Shock: The new aliens laugh at the Sloog’s destruction, and, as they open fire, they inform the General that the Sloog were peaceful and no-doubt intending to warn Earth about their own arrival, because the second aliens are ‘space pirates and planet destroyers‘. The General and Professor are slain in a hail of laser-fire.
Thoughts: An odd Shock that seems to rely on a central premise, that mankind will automatically kill any ‘ugly’ aliens’, that doesn’t really hold much water. Chris Lowder, whose two previous Shocks have been played for laughs, enjoys himself with ridiculous character names and a over-the-top Yankee accent for the General but there is an absence of any actual humour in the plot. This results in his scripting coming across as rather contemptuous of the audience and the genre, as if saying he knows the story is cliché hack-work but here it is anyway. Given his central premise is somewhat odd he might have concentrated on rationalizing it away a tad better than ‘bampot General thinks you’re ugly so die’. In addition it’s not exactly clear why a seven-foot tall brown bear in a spacesuit is automatically cuddly and friendly. Sure children have stuffed bears as toys but by the time they get to reading 2000AD many of them will have stored such away and be more likely to know that Bears are gert big killers like Sharko. This problem, along with oddities such as the American Space Research Centre not actually having a plan for alien contact, makes the whole script seem lazy even if there is, as no doubt Lowder took, pleasure in the silly names etc. The art by Frisano is professional but again slightly hampered by his 1950’s stylings and the strip, printed in the era of Star Wars, is all very B&W B-movie in tone. The result is a lesser Shock from two talented creators.
Shock’d?: The Bears’ sudden turn to violence isn’t telegraphed but nor is it very connected; the Major’s decision to shoot the Sloog is so random that after that juncture the story falls apart and any shock is more of a ‘oh well’. To buy into the ending being a shock the reader would have to have been enamoured with the ‘cuddly toy’ nature of the Bear aliens and it seems highly unlikely that readers of Judge Dredd and Robo-Hunter, both in this Prog, would still be at that level.
PROG: 52 – Solo Flip
Script: Chris Lowder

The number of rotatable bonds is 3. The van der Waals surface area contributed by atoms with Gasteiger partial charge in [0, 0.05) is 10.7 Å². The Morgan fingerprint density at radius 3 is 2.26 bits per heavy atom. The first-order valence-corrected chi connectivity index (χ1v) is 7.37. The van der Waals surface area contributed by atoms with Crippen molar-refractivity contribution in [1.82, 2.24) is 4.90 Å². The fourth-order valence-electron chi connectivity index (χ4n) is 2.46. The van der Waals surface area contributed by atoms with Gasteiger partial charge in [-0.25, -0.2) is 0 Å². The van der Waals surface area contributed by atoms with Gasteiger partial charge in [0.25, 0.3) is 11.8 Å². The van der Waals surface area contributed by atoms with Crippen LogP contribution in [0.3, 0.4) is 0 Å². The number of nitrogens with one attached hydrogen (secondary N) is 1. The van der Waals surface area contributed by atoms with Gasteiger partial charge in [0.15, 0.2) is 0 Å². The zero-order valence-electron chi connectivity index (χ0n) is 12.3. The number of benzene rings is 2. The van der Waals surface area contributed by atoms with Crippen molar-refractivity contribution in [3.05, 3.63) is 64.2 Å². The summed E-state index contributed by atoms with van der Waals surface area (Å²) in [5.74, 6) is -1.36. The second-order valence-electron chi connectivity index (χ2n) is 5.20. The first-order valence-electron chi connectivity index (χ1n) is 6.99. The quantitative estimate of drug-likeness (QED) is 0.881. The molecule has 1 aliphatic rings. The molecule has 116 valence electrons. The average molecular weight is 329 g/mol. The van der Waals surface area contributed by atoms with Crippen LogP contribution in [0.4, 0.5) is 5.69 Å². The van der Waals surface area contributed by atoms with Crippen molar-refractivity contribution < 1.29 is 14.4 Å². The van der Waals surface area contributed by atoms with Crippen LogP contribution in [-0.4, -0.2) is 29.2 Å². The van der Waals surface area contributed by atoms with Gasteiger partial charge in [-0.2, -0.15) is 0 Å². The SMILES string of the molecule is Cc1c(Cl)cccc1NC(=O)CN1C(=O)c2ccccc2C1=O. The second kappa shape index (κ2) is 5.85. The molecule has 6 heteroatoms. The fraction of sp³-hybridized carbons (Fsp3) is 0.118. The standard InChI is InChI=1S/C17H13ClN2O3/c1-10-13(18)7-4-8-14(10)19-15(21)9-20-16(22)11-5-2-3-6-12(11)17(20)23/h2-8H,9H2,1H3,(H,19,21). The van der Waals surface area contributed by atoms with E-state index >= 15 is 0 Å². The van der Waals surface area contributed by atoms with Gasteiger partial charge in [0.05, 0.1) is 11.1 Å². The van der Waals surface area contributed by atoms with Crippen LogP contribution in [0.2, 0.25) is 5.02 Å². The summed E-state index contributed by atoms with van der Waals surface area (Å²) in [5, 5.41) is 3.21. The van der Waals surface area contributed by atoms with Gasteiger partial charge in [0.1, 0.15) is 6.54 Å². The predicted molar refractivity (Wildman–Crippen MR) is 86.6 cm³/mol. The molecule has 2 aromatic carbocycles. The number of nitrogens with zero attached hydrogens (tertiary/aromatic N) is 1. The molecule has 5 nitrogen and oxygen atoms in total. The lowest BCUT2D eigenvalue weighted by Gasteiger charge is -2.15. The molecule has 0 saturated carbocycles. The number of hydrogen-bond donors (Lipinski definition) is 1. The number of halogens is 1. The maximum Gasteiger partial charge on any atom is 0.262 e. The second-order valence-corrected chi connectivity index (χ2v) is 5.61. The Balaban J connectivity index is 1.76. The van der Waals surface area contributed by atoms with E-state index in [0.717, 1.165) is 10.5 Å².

Art: Brian Bolland
Letters: Peter Knight
Plot: An un-named astronaut eases himself out of his launch seat and contemplates his forthcoming six-year solo journey to the end of the galaxy and back. Suddenly he realises he will be alone, that his wages will be worth nothing on his eventual return and that he isn’t going to be able to cope. With his mania in full flow he plumps for opening the airlock rather than continuing alone…
Shock: He crashes onto a landing mat, having failed the simulation test for long-distance flight.
Thoughts: Chris Lowder’s second Future Shock, like the first, plays the format for laughs and, with an excellent early outing from the ever-so-slighty-famous Brian Bolland, the great art pairing means this comedy Shock works really well. Unusually the narration in the second person giving the strip a creepy Twilight Zone voice-over effect which, added to by the limited verbal outbursts of the of the astronaut himself, works to make the reader become the panic-stricken pilot. After two pages of building mania the pay-off on the third page, with the simulator and frustrated trainers suddenly revealed, is an excellent switch and done in the manner of that ‘page-turning’ revelation which only a physical comic can deliver. However more than one of 2000AD‘s young readership may have been baffled by the discussion of the effects of inflation on savings. Bolland’s art needs little comment, some anatomy is slightly wonky and the final panel showing the astronaut being restrained has a very unconvincing struggle between crazy astronaut and hospital orderly but there is much to savour in his famous inking style and the under-lighting on faces helps ramp up that Eerie comics feel of the whole strip. An excellent Future Shock and one, despite the fame of its artist, that has been rarely reprinted.